PCV13 protects against 13 types of pneumococcal bacteria (the types that cause the most common pneumococcal infections in kids). PPSV23 protects against 23 types. These vaccines not only prevent infections in children who are immunized, but also help stop the infections from spreading.
PCV13 immunizations are given to all infants as a series of four injections:
Certain kids older than age 2 also might need a shot of PCV13; for example, if they have missed one or more shots, or received an older version of the vaccine in the past. This is especially true if they have a chronic health condition (such as heart or lung disease) or one that weakens the immune system (like asplenia, HIV infection, etc.). Your doctor can determine when and how often your child will need to receive PCV13.
PPSV23 immunizations are recommended as additional protection against pneumococcal disease in kids ages 2-18 years if they have certain chronic health conditions, including heart, lung, or liver disease; diabetes; kidney failure; a weakened immune system (such as from cancer or HIV infection); or cochlear implants.
Children younger than 2 years old, adults over 65, and people with certain medical conditions are at high risk of developing serious pneumococcal infections. These vaccines are very effective at preventing severe disease, hospitalization, and even death.
Children who receive these vaccines may have redness, tenderness, or swelling where the shot was given. A child also might have a fever after receiving the shot. There is a very small chance of an allergic reaction with any vaccine.
These vaccines are not recommended if your child:
These vaccines may cause mild fever and soreness or redness in the area where the shot was given. Depending on your child's age, pain and fever may be treated with acetaminophen or ibuprofen. Check with your doctor to see if you can give either medication, and to find out the appropriate dose.
Reviewed by: Elana Pearl Ben-Joseph, MD
Date reviewed: February 2015
|CDC: Vaccines & Immunizations The CDC's site has information on vaccines, including immunization schedules, recommendations, FAQs, and more.|
|Immunization Action Coalition This organization is a source of childhood, adolescent, and adult immunization information as well as hepatitis B educational materials.|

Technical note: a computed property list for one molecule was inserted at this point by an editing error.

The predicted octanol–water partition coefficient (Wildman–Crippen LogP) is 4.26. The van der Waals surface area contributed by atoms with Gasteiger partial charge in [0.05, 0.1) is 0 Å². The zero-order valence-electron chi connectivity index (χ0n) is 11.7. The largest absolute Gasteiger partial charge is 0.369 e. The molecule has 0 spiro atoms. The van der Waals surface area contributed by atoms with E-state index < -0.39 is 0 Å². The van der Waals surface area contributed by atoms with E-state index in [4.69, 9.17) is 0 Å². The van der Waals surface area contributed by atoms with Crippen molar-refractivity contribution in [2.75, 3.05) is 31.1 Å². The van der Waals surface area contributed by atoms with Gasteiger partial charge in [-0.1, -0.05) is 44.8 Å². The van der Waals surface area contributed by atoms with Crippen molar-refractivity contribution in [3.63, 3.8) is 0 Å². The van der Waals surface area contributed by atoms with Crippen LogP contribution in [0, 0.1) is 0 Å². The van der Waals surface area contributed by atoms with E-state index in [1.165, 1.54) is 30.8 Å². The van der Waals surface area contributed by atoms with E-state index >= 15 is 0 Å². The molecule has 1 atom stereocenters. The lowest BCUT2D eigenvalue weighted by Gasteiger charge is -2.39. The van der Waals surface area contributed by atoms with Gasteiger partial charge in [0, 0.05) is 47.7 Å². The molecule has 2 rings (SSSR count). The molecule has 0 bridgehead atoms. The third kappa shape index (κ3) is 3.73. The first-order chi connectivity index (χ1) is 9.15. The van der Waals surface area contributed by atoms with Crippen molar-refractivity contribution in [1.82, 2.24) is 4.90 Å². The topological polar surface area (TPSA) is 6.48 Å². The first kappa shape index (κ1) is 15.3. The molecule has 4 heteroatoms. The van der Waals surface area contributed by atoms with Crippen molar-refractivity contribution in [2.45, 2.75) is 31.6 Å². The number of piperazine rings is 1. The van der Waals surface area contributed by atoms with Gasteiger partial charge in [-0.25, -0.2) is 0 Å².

|CDC: Preteen and Teen Vaccines CDC site provides materials in English and Spanish for parents, teens, preteens, and health care providers about vaccines and the diseases they prevent.|
|The History of Vaccines The History of Vaccines is an informational, educational website created by The College of Physicians of Philadelphia, the oldest professional society in the United States.|
|Word! Vaccine A vaccine is another word for what most kids call a shot.|
|What's a Normal Reaction to a Shot? Find out what the experts have to say.|
|Pneumonia Pneumonia is an infection in a person's lungs. Find out more in this article for kids.|
|Immunization Schedule Which vaccines does your child need to receive and when? Use this immunization schedule as a handy reference.|
|Your Child's Immunizations Immunizations protect your child from potentially fatal diseases. Find out what vaccines your child needs to grow up healthy.|
|Frequently Asked Questions About Immunizations Immunizations have protected millions of children from potentially deadly diseases. Learn about immunizations and find out exactly what they do - and what they don't.|
|A Kid's Guide to Shots If you're old enough to read this, you've probably had most of your shots. But even bigger kids may need a shot once in a while. Find out more about them in this article for kids.|
|How Do I Know Which Vaccines My Kids Need? Find out what the experts have to say.|
|Immunizations Missing out on shots puts you at more serious risk than you might think. That one little "ouch" moment protects you from some major health problems.|
|How Can I Comfort My Baby During Shots? Find out what the experts have to say.|
|Pneumonia Pneumonia is a common lung infection that can usually be treated without a hospital stay.|
|5 Tips for Surviving Shots If you're afraid of shots, you're not alone. Next time your doc asks you to roll up your sleeve, try these tips.|
|Pneumonia Pneumonia is a lung infection that can be caused by different types of germs, most commonly viruses. Read about the various types of pneumonia.|
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